It’s Moto Majestic -30 Oct 2018.

I have spent a good few years trying to find the article in Motor Cycle News (MCN) where the Moto Guzzi V7Sport was referred to as a “racing rhino”. It was this tale that gave rise to the title of this blog.

I knew that the article in question had been written by Peter Howdle and that this must have appeared in MCN in either late 1971 or early 1972 but, as MCN is a weekly publication that meant a large number of possibilites. Old copies of MCN often appear on that well known auction site with brief details of what was road tested but the V7Sport didn’t appear.

Early this year there was a copy for sale and, although it wasn’t the one I wanted, there was a spot the moto-ball competition where the prize was a “Moto Guzzi V7Sport as reviewed in our March 8th edition”.

I continued to check eBay listings every couple of days and after four months or so there was a bundle of old MCNs being sold and amoung the dates listed was 8th March 1972. Usually these old papers don’t seem to sell and are relisted time after time. This time, of course, there was a bidding war and I ended up bidding a rediculous amount for the pile as I just had to have that one issue. Suffice to say I won the auction and the papers have been with me for a while now.

The write up was there as I had hoped and took up one page of the paper that week.

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I was let down a bit as I had expected Peter Howdle to say that it “was like being strapped to the back of a racing rhino” or something equally spectacular. Sadly the reference was just “The Guzzi sits (on) the road like a racing rhino”. There was even a typo. Never mind. I still think Racing Rhino is a good description and sometimes I feel like I’m strapped to the back of one!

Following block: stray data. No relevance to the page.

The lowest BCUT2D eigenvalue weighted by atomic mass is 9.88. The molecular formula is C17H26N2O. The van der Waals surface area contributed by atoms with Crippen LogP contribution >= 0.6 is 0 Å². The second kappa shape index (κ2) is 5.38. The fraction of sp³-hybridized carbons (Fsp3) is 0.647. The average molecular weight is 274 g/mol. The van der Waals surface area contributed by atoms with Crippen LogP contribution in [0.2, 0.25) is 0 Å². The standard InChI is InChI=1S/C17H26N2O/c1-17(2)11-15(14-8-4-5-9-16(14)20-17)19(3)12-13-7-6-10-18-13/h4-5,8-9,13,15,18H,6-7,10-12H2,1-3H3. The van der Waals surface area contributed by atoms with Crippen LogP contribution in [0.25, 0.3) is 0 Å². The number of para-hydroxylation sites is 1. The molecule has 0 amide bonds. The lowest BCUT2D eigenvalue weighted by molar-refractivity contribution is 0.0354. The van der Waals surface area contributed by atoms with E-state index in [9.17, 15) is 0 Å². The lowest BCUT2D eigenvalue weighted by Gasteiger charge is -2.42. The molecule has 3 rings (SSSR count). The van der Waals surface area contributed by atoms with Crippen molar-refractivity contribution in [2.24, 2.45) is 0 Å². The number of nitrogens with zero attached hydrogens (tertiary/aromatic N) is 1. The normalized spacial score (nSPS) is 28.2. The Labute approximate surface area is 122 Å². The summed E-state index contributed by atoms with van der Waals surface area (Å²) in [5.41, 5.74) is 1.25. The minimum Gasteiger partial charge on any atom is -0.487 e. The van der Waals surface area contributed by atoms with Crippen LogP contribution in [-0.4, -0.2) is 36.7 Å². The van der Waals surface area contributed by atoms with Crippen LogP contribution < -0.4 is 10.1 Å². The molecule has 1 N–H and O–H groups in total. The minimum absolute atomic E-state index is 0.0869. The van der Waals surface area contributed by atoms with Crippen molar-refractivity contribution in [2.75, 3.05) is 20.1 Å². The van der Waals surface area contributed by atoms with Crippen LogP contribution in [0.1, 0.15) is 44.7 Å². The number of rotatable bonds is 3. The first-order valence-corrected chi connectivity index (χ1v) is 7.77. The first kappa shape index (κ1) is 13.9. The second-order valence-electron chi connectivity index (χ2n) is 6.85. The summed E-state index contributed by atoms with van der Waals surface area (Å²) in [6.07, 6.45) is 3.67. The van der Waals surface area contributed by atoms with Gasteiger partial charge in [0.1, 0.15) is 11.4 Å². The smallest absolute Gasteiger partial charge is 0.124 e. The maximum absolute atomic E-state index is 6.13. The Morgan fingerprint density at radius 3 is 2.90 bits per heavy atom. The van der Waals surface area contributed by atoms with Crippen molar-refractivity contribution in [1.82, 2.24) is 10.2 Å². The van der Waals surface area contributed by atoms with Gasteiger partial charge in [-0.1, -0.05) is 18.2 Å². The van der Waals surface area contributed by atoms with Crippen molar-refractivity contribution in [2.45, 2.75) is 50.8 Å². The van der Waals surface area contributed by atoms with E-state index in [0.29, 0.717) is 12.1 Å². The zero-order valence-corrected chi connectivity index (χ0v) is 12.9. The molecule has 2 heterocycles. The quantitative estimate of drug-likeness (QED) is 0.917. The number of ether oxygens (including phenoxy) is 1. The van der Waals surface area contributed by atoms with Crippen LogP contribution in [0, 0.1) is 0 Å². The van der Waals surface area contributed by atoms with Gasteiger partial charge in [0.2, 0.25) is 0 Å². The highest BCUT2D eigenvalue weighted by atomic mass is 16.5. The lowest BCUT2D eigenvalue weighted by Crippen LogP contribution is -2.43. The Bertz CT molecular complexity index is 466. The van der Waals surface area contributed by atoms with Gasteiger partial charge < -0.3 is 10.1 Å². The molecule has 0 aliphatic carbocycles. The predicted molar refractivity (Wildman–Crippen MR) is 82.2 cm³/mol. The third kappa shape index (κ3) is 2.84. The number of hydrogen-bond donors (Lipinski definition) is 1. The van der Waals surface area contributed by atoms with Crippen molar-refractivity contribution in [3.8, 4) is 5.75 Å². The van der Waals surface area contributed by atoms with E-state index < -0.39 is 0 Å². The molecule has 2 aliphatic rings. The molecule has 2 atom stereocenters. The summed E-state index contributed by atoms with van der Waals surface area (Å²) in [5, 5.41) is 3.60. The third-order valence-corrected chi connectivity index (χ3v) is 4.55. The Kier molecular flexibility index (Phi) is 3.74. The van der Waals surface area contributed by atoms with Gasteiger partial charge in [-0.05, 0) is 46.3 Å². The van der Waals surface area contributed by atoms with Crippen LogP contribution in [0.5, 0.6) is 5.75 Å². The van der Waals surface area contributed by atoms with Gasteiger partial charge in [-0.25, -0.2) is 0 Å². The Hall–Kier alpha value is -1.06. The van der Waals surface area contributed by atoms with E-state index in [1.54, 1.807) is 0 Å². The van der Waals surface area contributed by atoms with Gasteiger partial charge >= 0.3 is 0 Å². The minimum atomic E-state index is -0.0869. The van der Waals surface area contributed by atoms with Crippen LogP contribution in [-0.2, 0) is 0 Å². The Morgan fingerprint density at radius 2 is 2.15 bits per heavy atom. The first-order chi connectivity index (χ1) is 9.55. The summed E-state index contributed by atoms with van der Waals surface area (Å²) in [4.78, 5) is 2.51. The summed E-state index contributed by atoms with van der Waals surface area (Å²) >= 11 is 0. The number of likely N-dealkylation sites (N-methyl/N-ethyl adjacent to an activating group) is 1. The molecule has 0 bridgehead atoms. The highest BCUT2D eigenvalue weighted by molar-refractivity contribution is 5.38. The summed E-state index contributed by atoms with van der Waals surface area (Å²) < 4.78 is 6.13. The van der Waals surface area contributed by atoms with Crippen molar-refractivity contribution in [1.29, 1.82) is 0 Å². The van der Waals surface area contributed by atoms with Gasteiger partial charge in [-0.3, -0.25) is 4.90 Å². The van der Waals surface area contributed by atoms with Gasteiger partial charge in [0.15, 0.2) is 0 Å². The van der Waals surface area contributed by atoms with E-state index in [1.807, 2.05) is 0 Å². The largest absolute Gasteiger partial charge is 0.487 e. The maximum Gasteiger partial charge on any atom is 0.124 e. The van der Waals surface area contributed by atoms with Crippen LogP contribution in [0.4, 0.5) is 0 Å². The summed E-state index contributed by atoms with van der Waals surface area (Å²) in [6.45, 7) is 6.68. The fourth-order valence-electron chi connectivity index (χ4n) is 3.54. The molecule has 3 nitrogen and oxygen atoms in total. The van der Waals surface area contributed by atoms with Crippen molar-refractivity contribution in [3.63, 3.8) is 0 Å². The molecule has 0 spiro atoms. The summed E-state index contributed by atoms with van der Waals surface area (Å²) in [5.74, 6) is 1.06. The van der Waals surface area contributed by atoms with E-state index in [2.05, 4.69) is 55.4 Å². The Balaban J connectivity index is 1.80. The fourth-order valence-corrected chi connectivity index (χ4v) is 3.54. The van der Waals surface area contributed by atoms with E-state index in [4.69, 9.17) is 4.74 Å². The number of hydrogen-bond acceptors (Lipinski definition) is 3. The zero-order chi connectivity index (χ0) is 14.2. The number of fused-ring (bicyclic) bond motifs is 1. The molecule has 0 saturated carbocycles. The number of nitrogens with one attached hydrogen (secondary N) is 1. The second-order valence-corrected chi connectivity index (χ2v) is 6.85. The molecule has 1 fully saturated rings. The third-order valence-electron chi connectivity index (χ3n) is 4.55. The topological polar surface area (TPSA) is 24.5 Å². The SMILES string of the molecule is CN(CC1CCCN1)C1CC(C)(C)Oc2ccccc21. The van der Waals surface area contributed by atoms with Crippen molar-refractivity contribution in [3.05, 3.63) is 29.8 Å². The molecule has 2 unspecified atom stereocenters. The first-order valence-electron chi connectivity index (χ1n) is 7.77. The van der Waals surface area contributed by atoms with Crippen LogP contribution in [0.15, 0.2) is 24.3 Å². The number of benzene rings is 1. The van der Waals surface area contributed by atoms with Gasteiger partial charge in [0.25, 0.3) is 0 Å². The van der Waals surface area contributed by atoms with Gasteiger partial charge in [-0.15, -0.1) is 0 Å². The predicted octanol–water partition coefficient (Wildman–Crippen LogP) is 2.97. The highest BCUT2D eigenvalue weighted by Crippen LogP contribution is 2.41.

I scanned the article and have attached it here as a pdf file. It’s an A3 size document.

The text;



Piloting the majestic 750 Moto Guzzi Sport vee-twin feels rather like trying to restrain a very quick BMW with cylinders raised in a mischievous V sign.

Only too willing to make a mockery of Britain’s 70 mph limit, this 128 mph Italian superbike possessesmany characteristics of Germany’s flat twins. And it surpasses them in speed, stopping, and price!

At £1350, the most expensive production bike in Britain is comparable to a Ferrari or a Lamborghini of the car world. In that context, it is destined to remain a rare bird – a luxury bike for the connoisseur with a whim for Latin magic.

The flying eagle on the tank, once the hallmark of a famous racing stable, perches above a massive 90 degree V twin. And that five-speed pushrod motor churns out 70 bhp at 7,000 rpm, with shaft drive to the back wheel.

When aboard or lifting it on the stand, you are aware of agreat hunk of precious metal, worth more than £3 a pound. For despite alloy rims and cylinders the Moto Guzzi V7 Sport weighs in at 454lb without oil or petrol.

Though not the slightest bit disconcerting, the weight at the front end is noticeable at any speed. The Guzzi sits the road like a racing rhino.

It steers superbly, even with the hydraulic steering damper disengaged. And the brakes, with four leading shoes in front and two at the rear are up to grand prix standards.